This set of reviews are from the last in-store tasting I attended in early April. I arrived a bit later which meant it was less crowded and I could take my sweet ass time taking notes and somewhat antisocial.
First whisky of the night was this Blenders’ Batch edition. I believe there are 3 or 4 of these featuring different finishes or highlighting the grains used.
The Diageo blab says it supposed to be 10± years old, despite being NAS, relying on malt from Clynelish and grain from Cameronbridge.
Nose: a fair amount of sulfur, loads of vanilla, sour fruit and oak. A touch of damp earthy peat, wet cardboard, cooked fruits.
Palate: red fruits, currants, cherry, creamy vanilla. Then malty, bread, it’s fairly hot on the arrival. Marzipan, cardboard, sour fruits, like summer pudding left out in sun and fermenting. Lots of oak present throughout.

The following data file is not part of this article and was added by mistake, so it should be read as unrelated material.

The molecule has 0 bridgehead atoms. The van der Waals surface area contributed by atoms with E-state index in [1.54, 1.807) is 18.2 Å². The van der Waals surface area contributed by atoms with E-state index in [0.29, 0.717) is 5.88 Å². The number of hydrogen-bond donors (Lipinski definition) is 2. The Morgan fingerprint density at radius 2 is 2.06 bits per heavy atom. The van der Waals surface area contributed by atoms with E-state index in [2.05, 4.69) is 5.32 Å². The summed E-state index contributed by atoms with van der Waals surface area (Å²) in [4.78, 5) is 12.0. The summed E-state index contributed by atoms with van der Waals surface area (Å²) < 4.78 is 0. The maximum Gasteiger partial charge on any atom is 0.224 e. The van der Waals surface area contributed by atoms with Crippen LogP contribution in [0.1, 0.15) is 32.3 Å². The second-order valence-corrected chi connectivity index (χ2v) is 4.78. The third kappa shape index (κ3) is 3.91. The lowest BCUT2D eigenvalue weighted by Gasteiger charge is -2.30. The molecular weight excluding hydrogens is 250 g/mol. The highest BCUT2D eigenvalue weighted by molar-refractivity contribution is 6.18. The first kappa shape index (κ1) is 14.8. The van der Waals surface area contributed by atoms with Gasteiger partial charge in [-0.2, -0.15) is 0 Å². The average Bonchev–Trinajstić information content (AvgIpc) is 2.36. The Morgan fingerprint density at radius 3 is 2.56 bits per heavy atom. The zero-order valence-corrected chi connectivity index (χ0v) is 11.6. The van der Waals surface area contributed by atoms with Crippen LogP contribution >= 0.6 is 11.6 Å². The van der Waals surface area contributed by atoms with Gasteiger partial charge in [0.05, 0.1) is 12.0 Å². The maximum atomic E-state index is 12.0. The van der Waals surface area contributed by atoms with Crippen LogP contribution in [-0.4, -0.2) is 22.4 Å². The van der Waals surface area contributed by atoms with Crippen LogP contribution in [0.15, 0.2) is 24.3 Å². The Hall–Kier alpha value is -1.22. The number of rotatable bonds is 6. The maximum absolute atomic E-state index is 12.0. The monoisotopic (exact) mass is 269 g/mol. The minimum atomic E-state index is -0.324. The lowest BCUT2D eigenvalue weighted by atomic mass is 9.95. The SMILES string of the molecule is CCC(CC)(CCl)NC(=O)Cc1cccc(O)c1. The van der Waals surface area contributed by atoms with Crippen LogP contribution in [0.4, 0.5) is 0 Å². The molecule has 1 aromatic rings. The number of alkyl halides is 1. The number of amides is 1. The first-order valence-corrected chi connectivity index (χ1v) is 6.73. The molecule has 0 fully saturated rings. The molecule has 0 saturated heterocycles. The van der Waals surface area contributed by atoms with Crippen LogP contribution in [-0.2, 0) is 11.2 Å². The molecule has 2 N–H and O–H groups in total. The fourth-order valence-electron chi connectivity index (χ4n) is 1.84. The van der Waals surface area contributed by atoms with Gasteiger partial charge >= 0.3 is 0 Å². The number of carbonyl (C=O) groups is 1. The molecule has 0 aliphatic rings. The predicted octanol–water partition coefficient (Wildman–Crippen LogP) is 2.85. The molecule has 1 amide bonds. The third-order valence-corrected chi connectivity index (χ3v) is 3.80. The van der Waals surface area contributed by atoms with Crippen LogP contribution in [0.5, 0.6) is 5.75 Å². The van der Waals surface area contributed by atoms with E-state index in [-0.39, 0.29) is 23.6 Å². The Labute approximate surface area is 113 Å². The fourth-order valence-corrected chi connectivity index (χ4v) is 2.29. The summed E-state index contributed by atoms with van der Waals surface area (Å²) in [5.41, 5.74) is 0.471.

Finish: it’s limp watery, keeps on with the burn and sour oak/jam
Many people raved about this at the tasting, surprised by how much they liked it and “for the price” they kept saying. There are some aspects that I liked but it felt messy overall, maybe in cocktails but I still don’t see what makes this specifically a JW product. Maybe I’m taking this too seriously or perhaps I’m just not the intended consumer for this product.
SAQ Tasting session are back! I missed these Thursday rendez-vous. They were on summer hiatus and I’m not sure when they resumed. Our monopoly received a lot of interesting whiskys lately among them some good single cask shit, Kilchoman, Benromach, Edradour and then it appeared Kavalan…the first mention of it (that I’m aware of) in our stores. The line-up is somewhat limited considering the range of cask types the distillery offers. The options are Podium, Ex-Bourbon oak and two Solist CS releases, a bourbon and sherry cask respectively.
I have no experience trying any kavalan and I was mentally preparing to cajole a store clerk in order to get a small taste of whatever bottle they must have open in the back when low and behold this week’s in store tasting was all of them!